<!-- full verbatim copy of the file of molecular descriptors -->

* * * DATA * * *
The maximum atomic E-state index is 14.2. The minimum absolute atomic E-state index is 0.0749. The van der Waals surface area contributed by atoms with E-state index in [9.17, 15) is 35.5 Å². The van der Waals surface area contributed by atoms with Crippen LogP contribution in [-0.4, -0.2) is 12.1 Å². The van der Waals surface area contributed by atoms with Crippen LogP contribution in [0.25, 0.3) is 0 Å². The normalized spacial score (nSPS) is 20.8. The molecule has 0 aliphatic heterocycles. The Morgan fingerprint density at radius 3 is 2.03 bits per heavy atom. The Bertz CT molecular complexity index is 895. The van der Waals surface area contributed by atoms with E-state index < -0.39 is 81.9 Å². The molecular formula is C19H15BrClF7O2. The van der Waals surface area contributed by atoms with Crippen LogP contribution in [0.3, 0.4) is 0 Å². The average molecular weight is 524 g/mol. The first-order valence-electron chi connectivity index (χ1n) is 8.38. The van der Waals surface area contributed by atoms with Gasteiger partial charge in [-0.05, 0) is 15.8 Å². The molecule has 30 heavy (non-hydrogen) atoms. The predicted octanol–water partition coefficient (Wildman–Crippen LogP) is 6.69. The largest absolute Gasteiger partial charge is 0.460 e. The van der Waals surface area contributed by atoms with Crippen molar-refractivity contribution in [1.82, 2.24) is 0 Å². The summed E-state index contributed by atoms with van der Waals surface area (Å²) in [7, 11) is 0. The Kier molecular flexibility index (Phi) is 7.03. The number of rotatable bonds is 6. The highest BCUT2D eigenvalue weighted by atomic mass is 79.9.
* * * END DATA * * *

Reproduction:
The maximum atomic E-state index is 14.2. The minimum absolute atomic E-state index is 0.0749. The van der Waals surface area contributed by atoms with E-state index in [9.17, 15) is 35.5 Å². The van der Waals surface area contributed by atoms with Crippen LogP contribution in [-0.4, -0.2) is 12.1 Å². The van der Waals surface area contributed by atoms with Crippen LogP contribution in [0.25, 0.3) is 0 Å². The normalized spacial score (nSPS) is 20.8. The molecule has 0 aliphatic heterocycles. The Morgan fingerprint density at radius 3 is 2.03 bits per heavy atom. The Bertz CT molecular complexity index is 895. The van der Waals surface area contributed by atoms with E-state index < -0.39 is 81.9 Å². The molecular formula is C19H15BrClF7O2. The van der Waals surface area contributed by atoms with Crippen LogP contribution in [0.3, 0.4) is 0 Å². The average molecular weight is 524 g/mol. The first-order valence-electron chi connectivity index (χ1n) is 8.38. The van der Waals surface area contributed by atoms with Gasteiger partial charge in [-0.05, 0) is 15.8 Å². The molecule has 30 heavy (non-hydrogen) atoms. The predicted octanol–water partition coefficient (Wildman–Crippen LogP) is 6.69. The largest absolute Gasteiger partial charge is 0.460 e. The van der Waals surface area contributed by atoms with Crippen molar-refractivity contribution in [1.82, 2.24) is 0 Å². The summed E-state index contributed by atoms with van der Waals surface area (Å²) in [7, 11) is 0. The Kier molecular flexibility index (Phi) is 7.03. The number of rotatable bonds is 6. The highest BCUT2D eigenvalue weighted by atomic mass is 79.9.